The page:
Under these facts we hold that the good faith and reasonableness of decedent's assertion of "good health" were the determining factors as to whether there was any "misrepresentation" involved in this case. These are matters upon which reasonable minds may differ under the facts of this case, and thus should have been submitted to the jury to consider along with all the surrounding circumstances.

Should the jury, in the new trial, conclude that decedent asserted her opinion as to her "good health" reasonably and in good faith, then there would be no "misrepresentation" and the jury should find for the plaintiff. If the jury finds that decedent did not give her opinion reasonably or in good faith, then they should conclude that there was a "misrepresentation." Only then will it be left to the trial court to determine, as a matter of law, that this misrepresentation increased the risk to the insurer. If upon retrial the proof presents the issue of whether the decedent misrepresented her opinion of her health with "actual intent to deceive" this issue should also be presented to the jury. Of course, the issue or issues to be submitted to the jury on retrial must be governed by the proof offered. See Womack v. Blue Cross and Blue Shield of Tennessee, supra.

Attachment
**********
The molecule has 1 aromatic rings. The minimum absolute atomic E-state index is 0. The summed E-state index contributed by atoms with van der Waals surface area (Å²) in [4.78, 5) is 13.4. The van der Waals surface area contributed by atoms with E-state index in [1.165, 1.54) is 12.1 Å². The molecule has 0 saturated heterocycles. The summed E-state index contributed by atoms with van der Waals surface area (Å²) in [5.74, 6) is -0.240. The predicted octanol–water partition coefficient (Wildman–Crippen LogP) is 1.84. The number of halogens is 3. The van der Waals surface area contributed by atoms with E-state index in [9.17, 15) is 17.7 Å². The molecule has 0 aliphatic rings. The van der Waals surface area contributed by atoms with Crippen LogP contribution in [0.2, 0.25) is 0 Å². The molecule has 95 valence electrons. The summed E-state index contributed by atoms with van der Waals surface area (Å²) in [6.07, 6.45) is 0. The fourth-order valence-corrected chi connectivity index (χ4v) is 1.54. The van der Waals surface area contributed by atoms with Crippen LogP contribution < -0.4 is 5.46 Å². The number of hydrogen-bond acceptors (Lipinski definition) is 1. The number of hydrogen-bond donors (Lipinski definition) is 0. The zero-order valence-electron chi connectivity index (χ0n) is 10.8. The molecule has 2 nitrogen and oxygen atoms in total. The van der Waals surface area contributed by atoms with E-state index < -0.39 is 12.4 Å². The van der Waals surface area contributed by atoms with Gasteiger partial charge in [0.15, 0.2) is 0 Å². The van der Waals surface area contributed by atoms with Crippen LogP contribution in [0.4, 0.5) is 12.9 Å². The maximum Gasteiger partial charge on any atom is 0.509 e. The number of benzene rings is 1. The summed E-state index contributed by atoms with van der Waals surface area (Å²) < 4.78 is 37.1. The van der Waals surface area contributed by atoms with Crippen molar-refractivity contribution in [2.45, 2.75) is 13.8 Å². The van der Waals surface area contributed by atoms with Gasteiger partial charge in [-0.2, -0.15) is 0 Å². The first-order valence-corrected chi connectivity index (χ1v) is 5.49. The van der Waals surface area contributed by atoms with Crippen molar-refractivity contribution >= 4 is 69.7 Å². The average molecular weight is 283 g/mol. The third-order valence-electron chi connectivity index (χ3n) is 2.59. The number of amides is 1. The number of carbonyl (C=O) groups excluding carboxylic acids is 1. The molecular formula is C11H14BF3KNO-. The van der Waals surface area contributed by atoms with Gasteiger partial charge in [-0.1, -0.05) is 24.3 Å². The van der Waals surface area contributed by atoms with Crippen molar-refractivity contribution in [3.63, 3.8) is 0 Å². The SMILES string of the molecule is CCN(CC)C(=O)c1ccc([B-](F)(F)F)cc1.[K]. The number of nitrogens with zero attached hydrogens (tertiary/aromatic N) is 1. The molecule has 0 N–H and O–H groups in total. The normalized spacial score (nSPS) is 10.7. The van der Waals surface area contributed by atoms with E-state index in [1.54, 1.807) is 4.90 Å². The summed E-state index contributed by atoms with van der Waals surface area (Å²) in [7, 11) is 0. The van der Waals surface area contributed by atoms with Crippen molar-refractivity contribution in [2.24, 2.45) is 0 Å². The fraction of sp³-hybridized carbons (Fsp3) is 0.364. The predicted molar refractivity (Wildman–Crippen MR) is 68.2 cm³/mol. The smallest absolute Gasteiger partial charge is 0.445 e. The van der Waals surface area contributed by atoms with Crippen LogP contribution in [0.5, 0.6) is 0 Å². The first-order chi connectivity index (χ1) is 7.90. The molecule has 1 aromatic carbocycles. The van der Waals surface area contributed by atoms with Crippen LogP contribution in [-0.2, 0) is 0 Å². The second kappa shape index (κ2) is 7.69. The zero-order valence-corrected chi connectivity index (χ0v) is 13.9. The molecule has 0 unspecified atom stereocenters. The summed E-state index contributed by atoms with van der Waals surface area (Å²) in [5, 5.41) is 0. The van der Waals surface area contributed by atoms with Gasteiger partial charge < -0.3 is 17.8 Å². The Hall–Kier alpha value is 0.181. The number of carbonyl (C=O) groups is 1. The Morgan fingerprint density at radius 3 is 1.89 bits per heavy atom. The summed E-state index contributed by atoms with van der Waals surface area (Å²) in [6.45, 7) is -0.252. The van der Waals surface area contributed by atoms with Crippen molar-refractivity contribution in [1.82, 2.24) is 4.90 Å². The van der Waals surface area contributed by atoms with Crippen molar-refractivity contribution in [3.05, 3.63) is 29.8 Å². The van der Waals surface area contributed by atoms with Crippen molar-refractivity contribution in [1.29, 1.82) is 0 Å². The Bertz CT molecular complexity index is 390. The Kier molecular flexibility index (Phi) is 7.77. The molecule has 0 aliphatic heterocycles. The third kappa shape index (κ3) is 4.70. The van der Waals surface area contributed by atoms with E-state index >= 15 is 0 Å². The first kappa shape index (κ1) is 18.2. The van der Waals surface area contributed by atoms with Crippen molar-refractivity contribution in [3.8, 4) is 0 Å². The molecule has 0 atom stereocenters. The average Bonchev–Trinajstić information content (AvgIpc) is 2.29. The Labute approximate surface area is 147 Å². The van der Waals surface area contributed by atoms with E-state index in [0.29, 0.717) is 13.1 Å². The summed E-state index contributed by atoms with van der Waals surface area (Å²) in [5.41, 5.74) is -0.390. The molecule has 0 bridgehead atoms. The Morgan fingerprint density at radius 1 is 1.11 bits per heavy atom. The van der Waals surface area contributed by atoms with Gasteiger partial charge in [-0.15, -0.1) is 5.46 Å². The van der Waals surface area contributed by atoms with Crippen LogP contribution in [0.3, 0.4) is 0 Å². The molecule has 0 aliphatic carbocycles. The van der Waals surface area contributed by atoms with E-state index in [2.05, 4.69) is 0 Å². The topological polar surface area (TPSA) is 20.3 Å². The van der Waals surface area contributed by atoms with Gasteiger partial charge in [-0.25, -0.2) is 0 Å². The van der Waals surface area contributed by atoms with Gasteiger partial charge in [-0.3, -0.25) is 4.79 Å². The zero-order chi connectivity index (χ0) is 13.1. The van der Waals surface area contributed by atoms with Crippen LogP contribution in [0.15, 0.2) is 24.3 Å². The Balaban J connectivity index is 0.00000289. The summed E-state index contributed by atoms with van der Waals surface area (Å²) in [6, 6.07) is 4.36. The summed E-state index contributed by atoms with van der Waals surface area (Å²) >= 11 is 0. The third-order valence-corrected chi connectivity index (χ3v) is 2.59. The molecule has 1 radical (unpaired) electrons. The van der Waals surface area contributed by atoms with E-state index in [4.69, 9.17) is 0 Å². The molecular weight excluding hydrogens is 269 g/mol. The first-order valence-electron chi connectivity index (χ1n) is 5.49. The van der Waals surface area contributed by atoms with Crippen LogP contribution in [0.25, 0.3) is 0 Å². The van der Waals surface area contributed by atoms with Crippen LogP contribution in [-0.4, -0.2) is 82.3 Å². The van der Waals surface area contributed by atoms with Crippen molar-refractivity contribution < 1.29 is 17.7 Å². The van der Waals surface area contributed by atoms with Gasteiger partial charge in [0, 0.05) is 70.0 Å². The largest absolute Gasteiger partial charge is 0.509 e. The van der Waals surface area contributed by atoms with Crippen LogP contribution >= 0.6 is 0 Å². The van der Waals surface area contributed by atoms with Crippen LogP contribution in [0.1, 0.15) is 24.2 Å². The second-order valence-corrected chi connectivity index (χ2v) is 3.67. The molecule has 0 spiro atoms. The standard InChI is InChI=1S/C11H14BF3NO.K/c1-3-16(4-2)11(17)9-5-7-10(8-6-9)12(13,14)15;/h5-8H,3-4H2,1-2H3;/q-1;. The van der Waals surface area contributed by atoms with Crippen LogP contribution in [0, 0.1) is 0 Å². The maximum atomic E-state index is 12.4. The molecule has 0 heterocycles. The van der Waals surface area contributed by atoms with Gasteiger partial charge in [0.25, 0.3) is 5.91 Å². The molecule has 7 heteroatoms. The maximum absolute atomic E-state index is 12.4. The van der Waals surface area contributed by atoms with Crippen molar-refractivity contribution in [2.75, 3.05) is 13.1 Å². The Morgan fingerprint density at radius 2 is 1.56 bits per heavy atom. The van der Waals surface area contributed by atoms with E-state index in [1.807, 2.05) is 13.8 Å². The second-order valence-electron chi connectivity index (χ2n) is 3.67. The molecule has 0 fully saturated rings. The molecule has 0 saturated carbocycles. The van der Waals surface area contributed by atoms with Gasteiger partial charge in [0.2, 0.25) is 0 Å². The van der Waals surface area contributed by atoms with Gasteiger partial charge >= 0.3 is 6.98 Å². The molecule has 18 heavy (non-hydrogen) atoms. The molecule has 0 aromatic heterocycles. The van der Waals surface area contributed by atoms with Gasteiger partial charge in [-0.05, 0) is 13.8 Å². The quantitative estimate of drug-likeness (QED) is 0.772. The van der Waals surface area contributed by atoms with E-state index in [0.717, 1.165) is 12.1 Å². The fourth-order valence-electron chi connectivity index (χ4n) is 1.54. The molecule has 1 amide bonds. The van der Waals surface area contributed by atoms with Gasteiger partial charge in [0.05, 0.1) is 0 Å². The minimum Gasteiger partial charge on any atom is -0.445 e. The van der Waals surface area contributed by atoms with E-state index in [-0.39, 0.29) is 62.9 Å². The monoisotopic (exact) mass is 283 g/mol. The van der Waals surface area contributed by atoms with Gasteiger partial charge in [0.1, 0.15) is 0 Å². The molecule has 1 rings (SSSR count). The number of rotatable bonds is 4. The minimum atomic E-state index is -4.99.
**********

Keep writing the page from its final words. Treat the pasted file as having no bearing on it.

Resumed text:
Other issues raised on this appeal we hold are without merit or have been sufficiently answered herein. The decision of the Court of Appeals is reversed and the case remanded for a new trial. Costs of this appeal are assessed against defendant-appellee.

HARBISON, C.J., COOPER and BROCK, JJ., and CORNELIUS, Senior Judge, concur.